The South Florida native believes he can bring “confidence, energy and versatility" at the next level.

“I can play corner, nickel, safety,” Wildgoose, who noted he believes he has spoken with 28 NFL teams, said. “They can move me around and get big plays all around the field for me, so that’s just how I feel."

“I feel like in the nickel … you need instincts and you just need to be quick and aggressive,” Wildgoose added. “It’s a lot of stuff that you need that coaches can't coach. Instincts are something you can't coach. So I feel like if you got high instincts, you'll excel in the slot.”

Cole Van Lanen hits some PRs in front of NFL personnel

Offensive lineman Cole Van Lanen during Wisconsin's Pro Day on March 10.
Offensive lineman Cole Van Lanen during Wisconsin's Pro Day on March 10. (Tom Lynn, Wisconsin Athletics)

Wildgoose and Van Lanen were the lone Badgers invited to this year’s modified version of the NFL Scouting Combine, where, according to a NFL Network report in January, players’ drills will only happen at pro days.

The latter returned to Madison after staying in Dallas, Tex., the last two months to work at the Michael Johnson Performance Center. In front of NFL personnel, the lineman ran a 5.01 40-yard dash with a 1.69-second 10-yard split. He also recorded a 30” vertical, a 107” broad jump, and bench-pressed 225 pounds 22 times.

“I'm happy with 22 [reps]. I think I could have gotten a little more,” Van Lanen said. “Then vertical, that was a PR for me, 30 [inches]. I was really happy with that.

“I'm happy with my numbers. I know I can do better, but at the same time, I did have PRs as well. So, overall, I thought it was a good day.”

RELATED: OL Cole Van Lanen's expands 'tool box' with Wisconsin Pro Day, NFL ahead

Van Lanen, the former four-star recruit from Green Bay (WI) Bay Port, thinks there was a combination of emotions heading into this event.

"I'm still gonna get a little nervous before football games. I don't care how many games I start, but you just overcome those," Van Lanen said. "And once the opportunity arises, and it's just there in the moment, you don't think about it anymore, and you just got to do what you prepared for, for so long. Like this is your opportunity, this is your one time to let it all go, and you got to cut everything else out and just do your best.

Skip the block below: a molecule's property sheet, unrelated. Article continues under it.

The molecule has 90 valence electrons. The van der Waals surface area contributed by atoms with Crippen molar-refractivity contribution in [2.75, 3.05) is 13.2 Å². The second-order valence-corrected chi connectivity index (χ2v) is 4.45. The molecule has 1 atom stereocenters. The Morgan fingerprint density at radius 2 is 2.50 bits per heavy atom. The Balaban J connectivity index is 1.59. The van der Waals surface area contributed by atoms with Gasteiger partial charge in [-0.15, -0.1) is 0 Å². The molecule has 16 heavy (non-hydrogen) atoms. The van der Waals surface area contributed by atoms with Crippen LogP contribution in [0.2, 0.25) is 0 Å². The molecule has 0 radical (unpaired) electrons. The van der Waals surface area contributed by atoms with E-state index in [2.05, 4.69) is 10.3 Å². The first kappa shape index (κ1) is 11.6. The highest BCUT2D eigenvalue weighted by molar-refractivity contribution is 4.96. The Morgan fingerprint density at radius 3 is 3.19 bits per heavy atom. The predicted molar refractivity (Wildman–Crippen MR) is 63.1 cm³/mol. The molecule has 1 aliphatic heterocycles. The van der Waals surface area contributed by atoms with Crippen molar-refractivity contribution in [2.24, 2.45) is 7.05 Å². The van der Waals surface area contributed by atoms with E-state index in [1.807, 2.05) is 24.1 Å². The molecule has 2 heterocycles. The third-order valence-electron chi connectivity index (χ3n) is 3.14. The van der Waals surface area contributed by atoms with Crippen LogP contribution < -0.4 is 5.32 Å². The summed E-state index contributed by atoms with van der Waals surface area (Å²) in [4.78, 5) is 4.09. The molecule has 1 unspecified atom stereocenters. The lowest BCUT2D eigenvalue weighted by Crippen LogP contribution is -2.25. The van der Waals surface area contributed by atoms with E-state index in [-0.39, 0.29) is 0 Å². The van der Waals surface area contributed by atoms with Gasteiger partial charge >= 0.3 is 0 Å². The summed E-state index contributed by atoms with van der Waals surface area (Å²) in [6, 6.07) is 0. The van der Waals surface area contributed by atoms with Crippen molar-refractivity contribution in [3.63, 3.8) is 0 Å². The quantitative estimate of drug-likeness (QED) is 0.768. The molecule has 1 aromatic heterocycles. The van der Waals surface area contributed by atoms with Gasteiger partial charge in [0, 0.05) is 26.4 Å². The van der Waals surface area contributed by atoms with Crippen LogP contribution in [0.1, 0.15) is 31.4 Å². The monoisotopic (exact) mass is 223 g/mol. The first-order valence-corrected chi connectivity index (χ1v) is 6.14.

"And that's the same on football Saturday, Sundays. That's the same here. That's the same as a workout in the weight room. That's the same as film work. It's just the heat of the moment, you got to do what you're there to do. I've prepared a long time for this, and I just perform my best."

The former left tackle, who played 45 games for Wisconsin (19 starts), stated that he “would have loved” to have had his family and agents with him on Wednesday, which typically has been seen in the program’s previous pro days prior to the COVID-19 pandemic. However, he went back to the old adage of controlling what one can control.

“Obviously, a little different experience. Cut a few drills short, too. We were only allowed one L-drill, one 5-10-5 [pro agility drill]. Usually it's two, but you just got to make the most of it. I mean, it's nothing different. It's just like at a game. You don't realize the crowd that's there. You're there to perform, you block everything out and perform, and that's kind of what this was, too. Family or agents there or not, you block all that out when you're performing.”

NOTES

Wisconsin's Pro Day results
Wisconsin's Pro Day results (Courtesy of Wisconsin Athletics)

*As mentioned earlier, a UW official confirmed to reporters that 30 NFL teams were in attendance for Pro Day, and then two other organizations requested film from the event.

*As Van Lanen noted, the UW official also confirmed to BadgerBlitz.com that the participants ran the 20-yard shuttle and three-cone drills just once this year. They ran those events twice in previous years.

*As seen in the graphic above, A.J. Taylor also participated in events. Last year, the former Wisconsin wide receiver was recovering from a torn Achilles and did not take part in drills.